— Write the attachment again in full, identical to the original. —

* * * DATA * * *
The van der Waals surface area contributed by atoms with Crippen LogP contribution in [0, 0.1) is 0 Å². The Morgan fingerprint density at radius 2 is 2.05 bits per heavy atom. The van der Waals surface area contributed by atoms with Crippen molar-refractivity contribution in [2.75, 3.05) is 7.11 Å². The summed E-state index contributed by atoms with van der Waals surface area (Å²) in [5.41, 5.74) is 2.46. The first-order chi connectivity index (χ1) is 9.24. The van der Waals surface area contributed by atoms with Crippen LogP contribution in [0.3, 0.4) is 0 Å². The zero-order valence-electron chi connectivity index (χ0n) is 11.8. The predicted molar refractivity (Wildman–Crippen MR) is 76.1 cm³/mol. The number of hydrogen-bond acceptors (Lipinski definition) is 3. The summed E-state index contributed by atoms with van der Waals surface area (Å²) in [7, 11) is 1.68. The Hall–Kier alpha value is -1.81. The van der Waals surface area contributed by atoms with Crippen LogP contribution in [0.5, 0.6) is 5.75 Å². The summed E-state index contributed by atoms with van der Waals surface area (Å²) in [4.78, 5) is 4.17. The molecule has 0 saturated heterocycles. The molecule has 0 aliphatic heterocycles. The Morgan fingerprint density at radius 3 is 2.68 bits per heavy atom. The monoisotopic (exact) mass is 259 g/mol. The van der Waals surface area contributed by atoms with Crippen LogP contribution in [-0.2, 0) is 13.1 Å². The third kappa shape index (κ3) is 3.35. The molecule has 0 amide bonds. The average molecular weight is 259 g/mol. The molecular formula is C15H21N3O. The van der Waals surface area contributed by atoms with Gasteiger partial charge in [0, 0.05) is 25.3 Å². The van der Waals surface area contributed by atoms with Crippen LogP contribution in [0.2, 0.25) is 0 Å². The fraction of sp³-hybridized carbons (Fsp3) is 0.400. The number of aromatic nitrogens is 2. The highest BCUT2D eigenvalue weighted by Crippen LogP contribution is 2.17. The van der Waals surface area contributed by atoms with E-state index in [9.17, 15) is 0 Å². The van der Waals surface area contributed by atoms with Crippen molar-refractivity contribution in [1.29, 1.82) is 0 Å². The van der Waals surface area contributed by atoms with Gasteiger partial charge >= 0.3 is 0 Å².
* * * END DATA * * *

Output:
The van der Waals surface area contributed by atoms with Crippen LogP contribution in [0, 0.1) is 0 Å². The Morgan fingerprint density at radius 2 is 2.05 bits per heavy atom. The van der Waals surface area contributed by atoms with Crippen molar-refractivity contribution in [2.75, 3.05) is 7.11 Å². The summed E-state index contributed by atoms with van der Waals surface area (Å²) in [5.41, 5.74) is 2.46. The first-order chi connectivity index (χ1) is 9.24. The van der Waals surface area contributed by atoms with Crippen LogP contribution in [0.3, 0.4) is 0 Å². The zero-order valence-electron chi connectivity index (χ0n) is 11.8. The predicted molar refractivity (Wildman–Crippen MR) is 76.1 cm³/mol. The number of hydrogen-bond acceptors (Lipinski definition) is 3. The summed E-state index contributed by atoms with van der Waals surface area (Å²) in [7, 11) is 1.68. The Hall–Kier alpha value is -1.81. The van der Waals surface area contributed by atoms with Crippen LogP contribution in [0.5, 0.6) is 5.75 Å². The summed E-state index contributed by atoms with van der Waals surface area (Å²) in [4.78, 5) is 4.17. The molecule has 0 saturated heterocycles. The molecule has 0 aliphatic heterocycles. The Morgan fingerprint density at radius 3 is 2.68 bits per heavy atom. The monoisotopic (exact) mass is 259 g/mol. The van der Waals surface area contributed by atoms with Crippen LogP contribution in [-0.2, 0) is 13.1 Å². The third kappa shape index (κ3) is 3.35. The molecule has 0 amide bonds. The average molecular weight is 259 g/mol. The molecular formula is C15H21N3O. The van der Waals surface area contributed by atoms with Gasteiger partial charge in [0, 0.05) is 25.3 Å². The van der Waals surface area contributed by atoms with Crippen LogP contribution in [0.2, 0.25) is 0 Å². The fraction of sp³-hybridized carbons (Fsp3) is 0.400. The number of aromatic nitrogens is 2. The highest BCUT2D eigenvalue weighted by Crippen LogP contribution is 2.17. The van der Waals surface area contributed by atoms with E-state index in [9.17, 15) is 0 Å². The van der Waals surface area contributed by atoms with Crippen molar-refractivity contribution in [1.29, 1.82) is 0 Å². The van der Waals surface area contributed by atoms with Gasteiger partial charge >= 0.3 is 0 Å².